Raising Replacement Heifers: What are the Options?

Cathleen Williams  |  4/16/2005 2:19:07 AM

The heifer calves born today are the cows that will be in milk two or more years from now. These heifers should be the best animals on the farm and should be managed as such. This is important to consider because proper management of these animals early in life will affect their future performance and ultimately the future profitability of the herd. The replacement heifer program is an investment in the future of the farm. Once weaned and moved out to pasture, these animals are often overlooked and are thought to be able to "take care of themselves." This often is viewed as an area of savings in both expenditures and labor for the farm but may result in increased age at first calving and ultimately in increased herd costs. So what was originally thought of as savings can actually turn out to be just the opposite in the long run.

Regardless of the management guidelines followed by individual producers, the goals of any heifer-rearing program should be similar. That is, to rear replacement heifers that will develop their full lactation potentials at the desired age and with minimal expense. There is no "best way" for all producers to raise heifers, as resources and economic conditions vary from farm to farm. In choosing a replacement management program, it is important for dairy producers to know that they have options. They can raise their own heifers, contract with a grower, sell young heifer calves with first option to buy back, or purchase replacement heifers as needed. Each option has advantages and disadvantages, so farmers and growers should study them thoroughly before deciding who should raise the dairy herd replacements. The cost of poor management can be great, and it may be more profitable to contract or purchase heifers than to raise them on the farm.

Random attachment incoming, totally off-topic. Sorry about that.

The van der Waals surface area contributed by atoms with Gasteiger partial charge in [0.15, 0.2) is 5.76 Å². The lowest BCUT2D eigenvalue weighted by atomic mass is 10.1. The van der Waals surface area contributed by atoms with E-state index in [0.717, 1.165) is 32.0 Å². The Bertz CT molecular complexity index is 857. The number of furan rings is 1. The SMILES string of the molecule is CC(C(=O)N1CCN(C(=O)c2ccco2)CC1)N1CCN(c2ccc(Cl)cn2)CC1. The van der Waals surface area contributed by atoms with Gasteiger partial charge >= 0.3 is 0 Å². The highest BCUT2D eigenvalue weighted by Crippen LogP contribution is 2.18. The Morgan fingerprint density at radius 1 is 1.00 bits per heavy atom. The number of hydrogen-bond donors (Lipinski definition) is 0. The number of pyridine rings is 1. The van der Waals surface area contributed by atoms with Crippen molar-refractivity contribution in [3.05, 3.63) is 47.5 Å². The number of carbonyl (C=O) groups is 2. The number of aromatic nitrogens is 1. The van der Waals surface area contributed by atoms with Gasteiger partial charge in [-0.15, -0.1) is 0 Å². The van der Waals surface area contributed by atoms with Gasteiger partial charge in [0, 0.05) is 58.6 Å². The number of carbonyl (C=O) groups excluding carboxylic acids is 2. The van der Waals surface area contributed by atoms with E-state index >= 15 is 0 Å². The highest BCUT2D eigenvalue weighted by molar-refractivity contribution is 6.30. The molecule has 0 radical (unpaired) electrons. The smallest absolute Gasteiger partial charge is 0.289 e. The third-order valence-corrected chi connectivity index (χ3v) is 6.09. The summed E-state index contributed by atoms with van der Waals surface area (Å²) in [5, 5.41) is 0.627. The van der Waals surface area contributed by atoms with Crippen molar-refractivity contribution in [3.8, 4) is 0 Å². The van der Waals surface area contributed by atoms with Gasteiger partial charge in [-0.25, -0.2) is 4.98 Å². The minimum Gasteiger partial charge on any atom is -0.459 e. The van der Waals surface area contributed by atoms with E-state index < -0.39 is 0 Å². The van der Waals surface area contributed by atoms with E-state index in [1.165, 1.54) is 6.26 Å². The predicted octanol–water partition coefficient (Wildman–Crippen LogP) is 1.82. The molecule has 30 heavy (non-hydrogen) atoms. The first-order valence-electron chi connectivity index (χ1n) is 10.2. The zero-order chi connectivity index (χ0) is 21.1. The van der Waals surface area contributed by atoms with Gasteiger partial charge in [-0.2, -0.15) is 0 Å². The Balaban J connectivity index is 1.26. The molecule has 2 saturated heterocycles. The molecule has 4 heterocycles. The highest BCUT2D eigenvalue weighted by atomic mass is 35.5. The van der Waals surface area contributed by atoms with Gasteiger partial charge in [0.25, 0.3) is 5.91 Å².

Why would producers want to raise their own heifers as opposed to having someone else do it for them? First of all, this option enables a producer to maintain a closed herd and thus have better control over herd health. Additionally, this option would allow better control over herd genetics. There are numerous reasons for choosing to keep the heifers and raise them on the farm. These animals can provide returns to underutilized labor and facilities if this situation exists. Heifers can consume feed not used by the milking herd or can serve as a cleanup group to graze after cows. Rearing heifers is a job children can do and could provide training and income to the younger generation on the farm. Finally, the individual may have the ability to raise heifers better and cheaper or simply may not want the hassle of dealing with contracts.

On the other hand, why would a dairy producer have someone else raise their heifers? They may lack the experience, interest, facilities, or feed resources necessary to manage their heifer enterprise. If more milk is needed to improve cash flow, then more time will be needed to improve the production efficiency of the milking herd as cows return more income to labor, feed, and housing. In some cases, herd health problems may warrant the removal of young stock from the older problem animals. And finally, the farm family may want to improve their quality of life by having more free time and fewer responsibilities.